# Is there a better way of obtaining the same output as table(vec) where vec is a vector?

Suppose I have a vector and I don't know, apriori, its unique elements (here: 1 and 2).

``````vec <-
c(1, 1, 1, 2, 2, 2, 2)
``````

I was interested in knowing is there a better way (or elegant way) of getting the number of unique elements in `vec` i.e. the same result as `table(vec)`. It doesn't matter if its a data.frame or a named vector.

``````R> table(vec)
vec
1 2
3 4
``````

Reason: I was curious to know if there is a better way. Also, I noticed that there is a `for` loop in the `base` implementation (in addition to .C call). I don't know if it's a big concern, but when I do something like

``````R> table(rep(1:1000,100000))
``````

R takes really long time. I am sure it's because of the huge number 100000. But is there a way of making it faster?

EDIT This also does a good job in addition to `Chase's` answer.

``````R> rle(sort(sampData))
``````
-

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This is an interesting problem - I'm curious to see other thoughts on this. Looking at the source for `table()` reveals that it builds off of `tabulate()`. `tabulate()` has a few quirks apparently, namely that it only deals with positive integers and returns an integer vector without names. We can use `unique()` on our vector to apply the `names()`. If you need to tabulate zero or negative values, I guess going back and reviewing `table()` would be necessary as `tabulate()` doesn't seem to do that per the examples on the help page.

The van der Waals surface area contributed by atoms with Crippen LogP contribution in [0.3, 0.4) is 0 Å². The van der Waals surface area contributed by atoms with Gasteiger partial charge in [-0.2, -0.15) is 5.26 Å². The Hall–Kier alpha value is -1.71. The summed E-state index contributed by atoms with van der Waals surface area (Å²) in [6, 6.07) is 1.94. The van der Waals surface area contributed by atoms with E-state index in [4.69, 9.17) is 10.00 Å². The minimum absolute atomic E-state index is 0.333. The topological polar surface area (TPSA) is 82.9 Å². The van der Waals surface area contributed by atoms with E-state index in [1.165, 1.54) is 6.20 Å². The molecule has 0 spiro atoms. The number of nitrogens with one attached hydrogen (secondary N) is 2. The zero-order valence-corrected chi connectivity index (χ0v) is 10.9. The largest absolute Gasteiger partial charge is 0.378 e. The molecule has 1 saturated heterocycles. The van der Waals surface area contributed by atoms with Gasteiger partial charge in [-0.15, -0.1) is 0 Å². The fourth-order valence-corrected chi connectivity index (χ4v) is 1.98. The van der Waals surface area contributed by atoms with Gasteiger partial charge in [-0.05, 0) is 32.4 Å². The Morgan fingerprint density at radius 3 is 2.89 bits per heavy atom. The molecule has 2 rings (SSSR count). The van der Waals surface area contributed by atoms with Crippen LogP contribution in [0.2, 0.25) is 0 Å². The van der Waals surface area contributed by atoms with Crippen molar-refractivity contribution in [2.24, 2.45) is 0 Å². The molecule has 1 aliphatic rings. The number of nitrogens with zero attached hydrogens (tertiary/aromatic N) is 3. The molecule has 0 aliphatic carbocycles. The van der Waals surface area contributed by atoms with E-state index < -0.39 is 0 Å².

``````table2 <- function(data) {
x <- tabulate(data)
y <- sort(unique(data))
names(x) <- y
return(x)
}
``````

And a quick test:

``````> set.seed(42)
> sampData <- sample(1:5, 10000000, TRUE, prob = c(.3,.25, .2, .15, .1))
>
> system.time(table(sampData))
user  system elapsed
4.869   0.669   5.503
> system.time(table2(sampData))
user  system elapsed
0.410   0.200   0.605
>
> table(sampData)
sampData
1       2       3       4       5
2999200 2500232 1998652 1500396 1001520
> table2(sampData)
1       2       3       4       5
2999200 2500232 1998652 1500396 1001520
``````

EDIT: I just realized there is a `count()` function in `plyr` which is another alternative to `table()`. In the test above, it performs better than `table()`, and slightly worse than the hack-job solution I put together:

``````library(plyr)
system.time(count(sampData))
user  system elapsed
1.620   0.870   2.483
``````
-
thanks good solution. Actually, I was also thinking along the same lines. I was curious if there is a solution using lapply or (for my liking) using plyr's functions (summarize,etc). (I know lapply won't necessarily improve the speed) –  suncoolsu Dec 20 '10 at 4:06
@suncoolsu - Have you seen `count()` from `plyr`? I wasn't aware of it previously, but your comment turned me down a path to finding it. Could be another viable alternative for you. –  Chase Dec 20 '10 at 4:17
Well, `sort` inside `unique` is redundant; removing it gives me 3x speedup of `table2` on this data. –  mbq Dec 20 '10 at 12:49
@mbq - you are right, we can `sort` outside `unique`. We do need sort though as `unique` would return `5 1 4 3 2` for this data so would not give the right results without sorting them...though it's obviously much cheaper to sort 5 values vis a vis 1M values. Nice catch. –  Chase Dec 20 '10 at 13:10
good point that it is indeed required for integers; for factors, you just have to copy `levels` to the output of `tabulate`. –  mbq Dec 20 '10 at 13:18